Relaunch the app now, and it should most likely work without any issues.
Provide Read and Write Permissions
Google Photos requires you to provide access permissions to the Photos app so that it can read images from your iOS device for backup purposes. During initial setup, the app will ask for the required permissions. Most likely you did provide them at the time. But it’s advisable to double-check, especially if you share your device with someone else.
Step 1: Open the Settings app on your iPhone or iPad, and then tap Photos.
Step 2: Tap Google Photos.
Step 3: Make sure that Read and Write option is selected.
If you found the option set to Never, then switching to Read and Write should prompt Google Photos to start taking a backup of your photos the next time you open the app.
Turn on Background App Refresh
Is Google Photos is taking a backup of your photos only when it’s active? iOS is pretty strict when it comes to apps sapping away at battery life in the background. So it’s possible that the app is restricted from functioning in the background. To make sure that it isn’t the case, tap Google Photos in the Settings app, and then check if the toggle next to Background App Refresh is switched on.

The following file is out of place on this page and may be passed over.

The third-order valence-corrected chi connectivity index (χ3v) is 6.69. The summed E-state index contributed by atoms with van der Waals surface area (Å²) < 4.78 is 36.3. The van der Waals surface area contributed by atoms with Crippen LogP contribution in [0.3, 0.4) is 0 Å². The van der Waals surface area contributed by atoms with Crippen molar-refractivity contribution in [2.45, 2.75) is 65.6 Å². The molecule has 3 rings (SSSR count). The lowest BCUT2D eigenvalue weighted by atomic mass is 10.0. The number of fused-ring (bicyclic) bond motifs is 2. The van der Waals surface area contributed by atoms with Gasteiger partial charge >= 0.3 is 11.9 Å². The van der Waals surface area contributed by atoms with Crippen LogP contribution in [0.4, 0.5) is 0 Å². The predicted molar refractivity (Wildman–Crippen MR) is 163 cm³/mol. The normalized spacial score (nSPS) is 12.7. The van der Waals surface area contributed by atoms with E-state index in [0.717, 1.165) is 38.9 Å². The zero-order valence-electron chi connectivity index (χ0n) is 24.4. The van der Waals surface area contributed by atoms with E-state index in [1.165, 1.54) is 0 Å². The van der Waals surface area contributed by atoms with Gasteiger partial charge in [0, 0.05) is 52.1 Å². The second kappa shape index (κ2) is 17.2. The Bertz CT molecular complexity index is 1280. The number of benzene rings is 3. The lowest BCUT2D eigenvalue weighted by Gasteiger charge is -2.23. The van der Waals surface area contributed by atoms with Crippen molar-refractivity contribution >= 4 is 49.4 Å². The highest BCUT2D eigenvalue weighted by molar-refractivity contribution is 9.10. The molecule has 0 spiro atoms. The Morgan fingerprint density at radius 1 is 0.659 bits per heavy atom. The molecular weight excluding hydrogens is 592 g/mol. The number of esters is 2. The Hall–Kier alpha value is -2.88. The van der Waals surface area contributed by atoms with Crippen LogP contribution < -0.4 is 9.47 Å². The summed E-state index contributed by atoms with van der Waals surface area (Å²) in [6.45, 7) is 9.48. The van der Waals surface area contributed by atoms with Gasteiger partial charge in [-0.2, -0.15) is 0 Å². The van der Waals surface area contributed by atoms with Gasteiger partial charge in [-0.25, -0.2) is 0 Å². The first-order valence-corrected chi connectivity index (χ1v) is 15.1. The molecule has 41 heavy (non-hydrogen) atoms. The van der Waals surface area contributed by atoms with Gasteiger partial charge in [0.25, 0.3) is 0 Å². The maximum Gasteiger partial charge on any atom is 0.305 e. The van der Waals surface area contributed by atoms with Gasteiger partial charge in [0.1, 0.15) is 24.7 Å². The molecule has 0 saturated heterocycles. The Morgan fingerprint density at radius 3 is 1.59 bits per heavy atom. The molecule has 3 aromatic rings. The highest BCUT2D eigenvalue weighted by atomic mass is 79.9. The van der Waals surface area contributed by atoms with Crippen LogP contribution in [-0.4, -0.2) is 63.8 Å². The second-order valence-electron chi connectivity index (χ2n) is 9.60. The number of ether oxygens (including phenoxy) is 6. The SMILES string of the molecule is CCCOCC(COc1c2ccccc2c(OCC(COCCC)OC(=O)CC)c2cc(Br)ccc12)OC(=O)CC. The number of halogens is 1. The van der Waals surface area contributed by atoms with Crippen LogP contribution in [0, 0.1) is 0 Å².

While you can now expect Google Photos to function in the background, iOS can still suspend the app from running after long periods. Hence, it’s always a good practice to bring up the app for a brief moment whenever you shoot or save a new batch of photos and videos.
Out of Cloud Storage Space
Are you running out of space in your cloud storage account? That just might be the case if you were taking a backup of your phones in the original quality all along. To check up on that, tap the Back up & sync option in the Settings panel of the Google Photos app. You should see the amount of storage available listed underneath the Backup Account section.
If you’re running out of space, it’s up to you to either buy more storage or switch to High Quality mode instead. Opting for the latter is recommended if you really don’t mind the compression that goes with it (16MP for photos and 1080p for videos) to upload all the images that you want completely free of charge.
A third alternative is to compress whatever images that you’ve already uploaded to High Quality, and then keep on backing up your existing photos at Original quality. The option to do that would only show up when you are pretty close to running out of space.
Regardless of whether you are using High Quality or the Original mode to upload your photos, there are certain limits on the maximum file sizes of images and videos that you can upload.
For images, you are restricted from uploading anything over 75MB, or if it has a resolution that exceeds 100MP. When it comes to videos, you can forget uploading anything that exceeds 10 hours in playback time.